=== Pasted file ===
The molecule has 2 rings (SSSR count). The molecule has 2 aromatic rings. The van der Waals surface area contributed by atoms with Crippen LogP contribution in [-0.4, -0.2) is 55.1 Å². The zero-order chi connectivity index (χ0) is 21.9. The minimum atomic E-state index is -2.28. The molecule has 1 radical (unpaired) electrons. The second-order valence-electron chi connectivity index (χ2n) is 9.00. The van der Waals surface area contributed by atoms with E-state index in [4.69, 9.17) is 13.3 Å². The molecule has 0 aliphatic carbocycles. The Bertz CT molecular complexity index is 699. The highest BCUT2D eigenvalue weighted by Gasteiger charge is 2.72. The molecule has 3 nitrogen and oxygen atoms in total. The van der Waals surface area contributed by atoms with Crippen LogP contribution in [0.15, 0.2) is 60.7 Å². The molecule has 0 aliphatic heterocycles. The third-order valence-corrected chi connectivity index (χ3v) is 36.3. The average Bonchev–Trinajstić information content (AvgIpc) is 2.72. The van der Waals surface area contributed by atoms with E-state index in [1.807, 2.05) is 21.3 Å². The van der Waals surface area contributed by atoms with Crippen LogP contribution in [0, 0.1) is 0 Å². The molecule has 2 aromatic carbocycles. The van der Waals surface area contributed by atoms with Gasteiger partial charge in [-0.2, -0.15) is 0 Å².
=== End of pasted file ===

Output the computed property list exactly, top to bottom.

The molecule has 2 rings (SSSR count). The molecule has 2 aromatic rings. The van der Waals surface area contributed by atoms with Crippen LogP contribution in [-0.4, -0.2) is 55.1 Å². The zero-order chi connectivity index (χ0) is 21.9. The minimum atomic E-state index is -2.28. The molecule has 1 radical (unpaired) electrons. The second-order valence-electron chi connectivity index (χ2n) is 9.00. The van der Waals surface area contributed by atoms with E-state index in [4.69, 9.17) is 13.3 Å². The molecule has 0 aliphatic carbocycles. The Bertz CT molecular complexity index is 699. The highest BCUT2D eigenvalue weighted by Gasteiger charge is 2.72. The molecule has 3 nitrogen and oxygen atoms in total. The van der Waals surface area contributed by atoms with Crippen LogP contribution in [0.15, 0.2) is 60.7 Å². The molecule has 0 aliphatic heterocycles. The third-order valence-corrected chi connectivity index (χ3v) is 36.3. The average Bonchev–Trinajstić information content (AvgIpc) is 2.72. The van der Waals surface area contributed by atoms with E-state index in [1.807, 2.05) is 21.3 Å². The van der Waals surface area contributed by atoms with Crippen LogP contribution in [0, 0.1) is 0 Å². The molecule has 2 aromatic carbocycles. The van der Waals surface area contributed by atoms with Gasteiger partial charge in [-0.2, -0.15) is 0 Å².